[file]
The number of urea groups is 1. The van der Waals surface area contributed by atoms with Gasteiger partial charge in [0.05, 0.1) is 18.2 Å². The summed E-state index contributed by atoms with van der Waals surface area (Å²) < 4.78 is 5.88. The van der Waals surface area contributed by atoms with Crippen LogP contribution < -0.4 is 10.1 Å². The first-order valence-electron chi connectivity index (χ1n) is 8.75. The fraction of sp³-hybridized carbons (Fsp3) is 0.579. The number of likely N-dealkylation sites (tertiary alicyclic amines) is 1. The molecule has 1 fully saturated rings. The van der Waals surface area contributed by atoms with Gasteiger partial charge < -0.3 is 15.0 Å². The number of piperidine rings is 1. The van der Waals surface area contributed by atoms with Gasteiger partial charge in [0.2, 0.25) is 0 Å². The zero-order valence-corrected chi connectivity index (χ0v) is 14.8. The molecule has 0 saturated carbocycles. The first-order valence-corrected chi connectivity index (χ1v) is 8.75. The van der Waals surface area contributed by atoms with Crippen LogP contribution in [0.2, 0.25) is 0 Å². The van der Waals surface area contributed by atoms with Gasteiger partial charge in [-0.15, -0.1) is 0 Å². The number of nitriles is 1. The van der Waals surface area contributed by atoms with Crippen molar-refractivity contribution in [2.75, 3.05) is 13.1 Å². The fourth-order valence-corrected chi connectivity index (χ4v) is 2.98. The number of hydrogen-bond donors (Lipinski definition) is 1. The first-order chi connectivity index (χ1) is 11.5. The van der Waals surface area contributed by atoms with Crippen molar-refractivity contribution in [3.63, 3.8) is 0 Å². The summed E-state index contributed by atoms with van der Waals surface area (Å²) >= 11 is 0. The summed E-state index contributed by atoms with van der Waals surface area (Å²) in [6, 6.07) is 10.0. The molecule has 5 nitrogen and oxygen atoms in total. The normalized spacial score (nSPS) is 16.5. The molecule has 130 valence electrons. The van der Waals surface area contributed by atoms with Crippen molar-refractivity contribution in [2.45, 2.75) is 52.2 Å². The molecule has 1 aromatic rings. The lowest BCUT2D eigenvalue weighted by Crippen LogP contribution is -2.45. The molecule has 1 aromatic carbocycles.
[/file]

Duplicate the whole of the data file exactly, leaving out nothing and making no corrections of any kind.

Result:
The number of urea groups is 1. The van der Waals surface area contributed by atoms with Gasteiger partial charge in [0.05, 0.1) is 18.2 Å². The summed E-state index contributed by atoms with van der Waals surface area (Å²) < 4.78 is 5.88. The van der Waals surface area contributed by atoms with Crippen LogP contribution < -0.4 is 10.1 Å². The first-order valence-electron chi connectivity index (χ1n) is 8.75. The fraction of sp³-hybridized carbons (Fsp3) is 0.579. The number of likely N-dealkylation sites (tertiary alicyclic amines) is 1. The molecule has 1 fully saturated rings. The van der Waals surface area contributed by atoms with Gasteiger partial charge < -0.3 is 15.0 Å². The number of piperidine rings is 1. The van der Waals surface area contributed by atoms with Gasteiger partial charge in [0.2, 0.25) is 0 Å². The zero-order valence-corrected chi connectivity index (χ0v) is 14.8. The molecule has 0 saturated carbocycles. The first-order valence-corrected chi connectivity index (χ1v) is 8.75. The van der Waals surface area contributed by atoms with Crippen LogP contribution in [0.2, 0.25) is 0 Å². The van der Waals surface area contributed by atoms with Gasteiger partial charge in [-0.15, -0.1) is 0 Å². The number of nitriles is 1. The van der Waals surface area contributed by atoms with Crippen molar-refractivity contribution in [2.75, 3.05) is 13.1 Å². The fourth-order valence-corrected chi connectivity index (χ4v) is 2.98. The number of hydrogen-bond donors (Lipinski definition) is 1. The first-order chi connectivity index (χ1) is 11.5. The van der Waals surface area contributed by atoms with Crippen molar-refractivity contribution in [3.63, 3.8) is 0 Å². The summed E-state index contributed by atoms with van der Waals surface area (Å²) >= 11 is 0. The summed E-state index contributed by atoms with van der Waals surface area (Å²) in [6, 6.07) is 10.0. The molecule has 5 nitrogen and oxygen atoms in total. The normalized spacial score (nSPS) is 16.5. The molecule has 130 valence electrons. The van der Waals surface area contributed by atoms with Crippen molar-refractivity contribution in [2.45, 2.75) is 52.2 Å². The molecule has 1 aromatic rings. The lowest BCUT2D eigenvalue weighted by Crippen LogP contribution is -2.45. The molecule has 1 aromatic carbocycles.